'Very hard to stop empty homes' - Ipswich vacant properties increase

All districts in Suffolk have seen a rise in the number of long-term empty homes

Ipswich has seen a rise in empty homes - Credit: Google Maps

Empty homes were difficult to tackle during Covid, the council has said, as the number of vacant Ipswich properties has increased. 

The borough council can "control" its own council homes but faces a range of legal issues when it tries to get privately-owned empty homes back into use. 

Councillor Alasdair Ross, the portfolio holder for community protection, said these homes being empty often cause issues as people use them to squat in, can attract rats affecting other homes and can fall into being derelict. 

He added that sometimes people do not know they own the homes as they live far away, landlords don't realise they own it or people cannot part with the family home that they don't use. 

Mr Ross said the council only resorts to compulsory purchase when all attempts to deal with the owner have failed. 

"The ones we are buying are in very bad condition," he said. "It's very hard and people do not realise it's a problem.

"We give them a good deal, market value has to be paid for them.

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"Most of the long term empty home cases are quite complex.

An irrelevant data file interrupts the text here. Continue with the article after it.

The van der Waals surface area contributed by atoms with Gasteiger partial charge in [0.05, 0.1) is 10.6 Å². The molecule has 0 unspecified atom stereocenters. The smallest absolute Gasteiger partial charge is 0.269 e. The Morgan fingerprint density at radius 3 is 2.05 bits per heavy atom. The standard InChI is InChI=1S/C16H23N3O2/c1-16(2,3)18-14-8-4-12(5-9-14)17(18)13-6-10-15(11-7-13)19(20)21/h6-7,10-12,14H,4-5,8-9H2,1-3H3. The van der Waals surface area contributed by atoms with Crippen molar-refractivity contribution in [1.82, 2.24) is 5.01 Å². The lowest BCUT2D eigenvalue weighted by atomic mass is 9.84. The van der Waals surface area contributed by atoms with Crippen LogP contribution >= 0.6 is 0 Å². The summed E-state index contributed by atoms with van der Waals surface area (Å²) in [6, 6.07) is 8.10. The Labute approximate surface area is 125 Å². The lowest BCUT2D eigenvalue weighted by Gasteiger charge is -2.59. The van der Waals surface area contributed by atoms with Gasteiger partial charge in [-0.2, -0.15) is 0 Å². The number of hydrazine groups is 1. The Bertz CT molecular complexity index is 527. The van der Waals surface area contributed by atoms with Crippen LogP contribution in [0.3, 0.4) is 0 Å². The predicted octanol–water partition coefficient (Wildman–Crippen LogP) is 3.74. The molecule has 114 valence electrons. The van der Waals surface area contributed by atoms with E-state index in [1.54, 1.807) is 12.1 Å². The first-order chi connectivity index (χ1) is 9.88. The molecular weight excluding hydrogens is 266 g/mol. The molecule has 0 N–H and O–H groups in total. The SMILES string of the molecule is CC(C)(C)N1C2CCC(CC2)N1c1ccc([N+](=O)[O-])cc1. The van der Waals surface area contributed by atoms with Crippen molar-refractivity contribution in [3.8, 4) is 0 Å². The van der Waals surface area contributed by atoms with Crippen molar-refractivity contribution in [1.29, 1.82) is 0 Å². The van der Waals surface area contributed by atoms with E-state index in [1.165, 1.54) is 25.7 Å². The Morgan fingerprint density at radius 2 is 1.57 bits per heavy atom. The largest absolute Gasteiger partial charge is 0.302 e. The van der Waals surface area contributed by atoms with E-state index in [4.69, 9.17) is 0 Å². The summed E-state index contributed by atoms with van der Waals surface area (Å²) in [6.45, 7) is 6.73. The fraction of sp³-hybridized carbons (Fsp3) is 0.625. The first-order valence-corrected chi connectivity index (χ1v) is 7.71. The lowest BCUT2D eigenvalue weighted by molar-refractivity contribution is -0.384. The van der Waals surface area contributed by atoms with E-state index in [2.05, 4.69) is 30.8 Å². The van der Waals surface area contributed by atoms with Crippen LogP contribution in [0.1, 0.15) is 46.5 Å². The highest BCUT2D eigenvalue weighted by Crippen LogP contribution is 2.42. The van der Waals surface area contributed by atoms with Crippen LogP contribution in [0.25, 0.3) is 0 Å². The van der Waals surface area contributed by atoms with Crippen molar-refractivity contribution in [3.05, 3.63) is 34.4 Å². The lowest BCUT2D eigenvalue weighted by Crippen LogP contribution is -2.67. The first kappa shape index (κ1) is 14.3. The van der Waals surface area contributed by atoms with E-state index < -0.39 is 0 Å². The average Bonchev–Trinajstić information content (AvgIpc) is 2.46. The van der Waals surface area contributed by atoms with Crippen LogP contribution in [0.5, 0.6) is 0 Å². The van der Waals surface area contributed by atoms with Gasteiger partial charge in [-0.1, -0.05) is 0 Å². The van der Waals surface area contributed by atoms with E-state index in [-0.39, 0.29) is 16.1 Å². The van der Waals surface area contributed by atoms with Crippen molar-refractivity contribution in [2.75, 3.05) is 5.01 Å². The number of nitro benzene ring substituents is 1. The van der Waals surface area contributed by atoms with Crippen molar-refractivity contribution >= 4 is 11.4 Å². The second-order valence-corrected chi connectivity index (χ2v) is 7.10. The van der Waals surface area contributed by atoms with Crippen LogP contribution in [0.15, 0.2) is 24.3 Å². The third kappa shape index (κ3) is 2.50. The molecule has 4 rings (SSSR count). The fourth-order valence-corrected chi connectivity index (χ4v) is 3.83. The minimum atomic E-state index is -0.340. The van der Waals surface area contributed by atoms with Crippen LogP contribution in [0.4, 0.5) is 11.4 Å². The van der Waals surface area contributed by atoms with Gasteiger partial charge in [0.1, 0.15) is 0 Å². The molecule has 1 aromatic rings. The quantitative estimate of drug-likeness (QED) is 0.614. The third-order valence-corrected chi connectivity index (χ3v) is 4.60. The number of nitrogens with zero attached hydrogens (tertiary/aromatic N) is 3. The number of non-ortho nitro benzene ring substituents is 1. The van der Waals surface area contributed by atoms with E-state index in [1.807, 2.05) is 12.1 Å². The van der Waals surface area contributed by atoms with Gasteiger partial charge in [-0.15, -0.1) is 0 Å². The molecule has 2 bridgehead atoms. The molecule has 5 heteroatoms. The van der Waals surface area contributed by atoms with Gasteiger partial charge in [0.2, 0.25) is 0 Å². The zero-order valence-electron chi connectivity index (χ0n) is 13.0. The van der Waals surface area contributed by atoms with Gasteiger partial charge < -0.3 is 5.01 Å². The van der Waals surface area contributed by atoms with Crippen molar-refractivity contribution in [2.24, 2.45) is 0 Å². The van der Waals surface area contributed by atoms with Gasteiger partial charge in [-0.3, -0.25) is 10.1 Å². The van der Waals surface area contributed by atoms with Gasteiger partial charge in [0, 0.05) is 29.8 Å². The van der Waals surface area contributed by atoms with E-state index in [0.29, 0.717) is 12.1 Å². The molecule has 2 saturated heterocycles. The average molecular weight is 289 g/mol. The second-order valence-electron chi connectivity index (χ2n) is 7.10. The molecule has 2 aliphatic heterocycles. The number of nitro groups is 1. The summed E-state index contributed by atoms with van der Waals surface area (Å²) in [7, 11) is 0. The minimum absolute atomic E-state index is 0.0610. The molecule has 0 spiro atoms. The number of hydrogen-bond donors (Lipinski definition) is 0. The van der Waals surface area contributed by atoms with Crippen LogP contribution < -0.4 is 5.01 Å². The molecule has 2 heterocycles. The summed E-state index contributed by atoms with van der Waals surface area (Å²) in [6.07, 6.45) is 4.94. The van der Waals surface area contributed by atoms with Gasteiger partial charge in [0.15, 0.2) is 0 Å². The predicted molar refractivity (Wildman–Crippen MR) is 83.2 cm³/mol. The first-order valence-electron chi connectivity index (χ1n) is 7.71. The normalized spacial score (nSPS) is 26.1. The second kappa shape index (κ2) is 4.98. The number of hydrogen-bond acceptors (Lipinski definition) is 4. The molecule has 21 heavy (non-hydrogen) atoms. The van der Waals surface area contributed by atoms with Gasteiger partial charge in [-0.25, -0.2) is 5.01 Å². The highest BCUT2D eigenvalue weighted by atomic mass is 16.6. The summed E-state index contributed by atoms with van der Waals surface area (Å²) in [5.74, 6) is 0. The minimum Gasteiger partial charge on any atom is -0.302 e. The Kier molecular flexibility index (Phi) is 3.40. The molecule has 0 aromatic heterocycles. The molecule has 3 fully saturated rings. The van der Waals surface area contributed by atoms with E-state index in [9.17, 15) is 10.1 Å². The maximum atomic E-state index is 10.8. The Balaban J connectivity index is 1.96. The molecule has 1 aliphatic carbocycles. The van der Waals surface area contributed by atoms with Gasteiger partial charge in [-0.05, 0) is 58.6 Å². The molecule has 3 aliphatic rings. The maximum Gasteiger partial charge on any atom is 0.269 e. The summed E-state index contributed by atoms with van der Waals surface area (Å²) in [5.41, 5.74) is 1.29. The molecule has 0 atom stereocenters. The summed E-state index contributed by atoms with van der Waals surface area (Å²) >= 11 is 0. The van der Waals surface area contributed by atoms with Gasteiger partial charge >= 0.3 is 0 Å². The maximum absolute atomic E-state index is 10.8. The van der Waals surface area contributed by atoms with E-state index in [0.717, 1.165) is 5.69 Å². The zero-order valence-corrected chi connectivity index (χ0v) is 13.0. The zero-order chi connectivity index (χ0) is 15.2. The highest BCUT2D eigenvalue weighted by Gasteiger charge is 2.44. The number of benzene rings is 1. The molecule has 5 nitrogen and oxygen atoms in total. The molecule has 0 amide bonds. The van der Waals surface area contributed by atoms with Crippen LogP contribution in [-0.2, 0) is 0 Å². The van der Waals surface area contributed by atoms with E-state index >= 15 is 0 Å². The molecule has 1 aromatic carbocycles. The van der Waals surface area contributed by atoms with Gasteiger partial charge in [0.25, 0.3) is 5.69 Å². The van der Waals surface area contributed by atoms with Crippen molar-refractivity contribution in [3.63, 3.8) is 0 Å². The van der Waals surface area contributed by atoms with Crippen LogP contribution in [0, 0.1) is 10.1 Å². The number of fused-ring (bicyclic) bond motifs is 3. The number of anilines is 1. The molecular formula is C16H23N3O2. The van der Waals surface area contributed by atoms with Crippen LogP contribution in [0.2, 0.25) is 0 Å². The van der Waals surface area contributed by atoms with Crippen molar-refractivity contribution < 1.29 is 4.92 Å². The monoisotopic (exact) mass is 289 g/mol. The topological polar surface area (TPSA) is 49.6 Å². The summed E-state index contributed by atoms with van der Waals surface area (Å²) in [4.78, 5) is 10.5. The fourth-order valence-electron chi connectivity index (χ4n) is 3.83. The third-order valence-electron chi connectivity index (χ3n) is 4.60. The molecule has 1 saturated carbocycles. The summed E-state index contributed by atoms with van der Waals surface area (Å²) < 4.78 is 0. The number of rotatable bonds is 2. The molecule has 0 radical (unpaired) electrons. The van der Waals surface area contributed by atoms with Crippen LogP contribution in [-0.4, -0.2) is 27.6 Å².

"It's a long term project, there is no quick way."

IBC's target of getting 40 homes back in use was missed in 2020/2021 with six long term empty homes used again.

In 2018/19, the target of 50 was missed by one and in 2019/2020 by 10 due to a shift in resourcing, according to an IBC report. 

Mr Ross said they need to protect staff during this period and it would not have been safe for them to enter buildings. 

Mr Ross also said the lack of a temporary Nightingale court to deal with Suffolk's "backlog" has also made it harder for the council to deal with the most difficult cases. 

"They are three or four years behind, " he said. 

Ipswich has had a 67% increase in the number of homes empty for at least six months. 

Alasdair Ross

Alasdair Ross - Credit: Archant

It was 344 in 2019 and has gone up to 574 in 2020, according to April 2021 figures from the Ministry of Housing Communities and Local Government.

Mr Ross said most of those are people who are waiting to sell their homes at higher prices by waiting for the market to increase the price of a home. 

"It's in the low 20s, the one's that are actually empty," he said. 

He encouraged residents to go to ipswich.gov.uk/report-empty-property to report an empty property.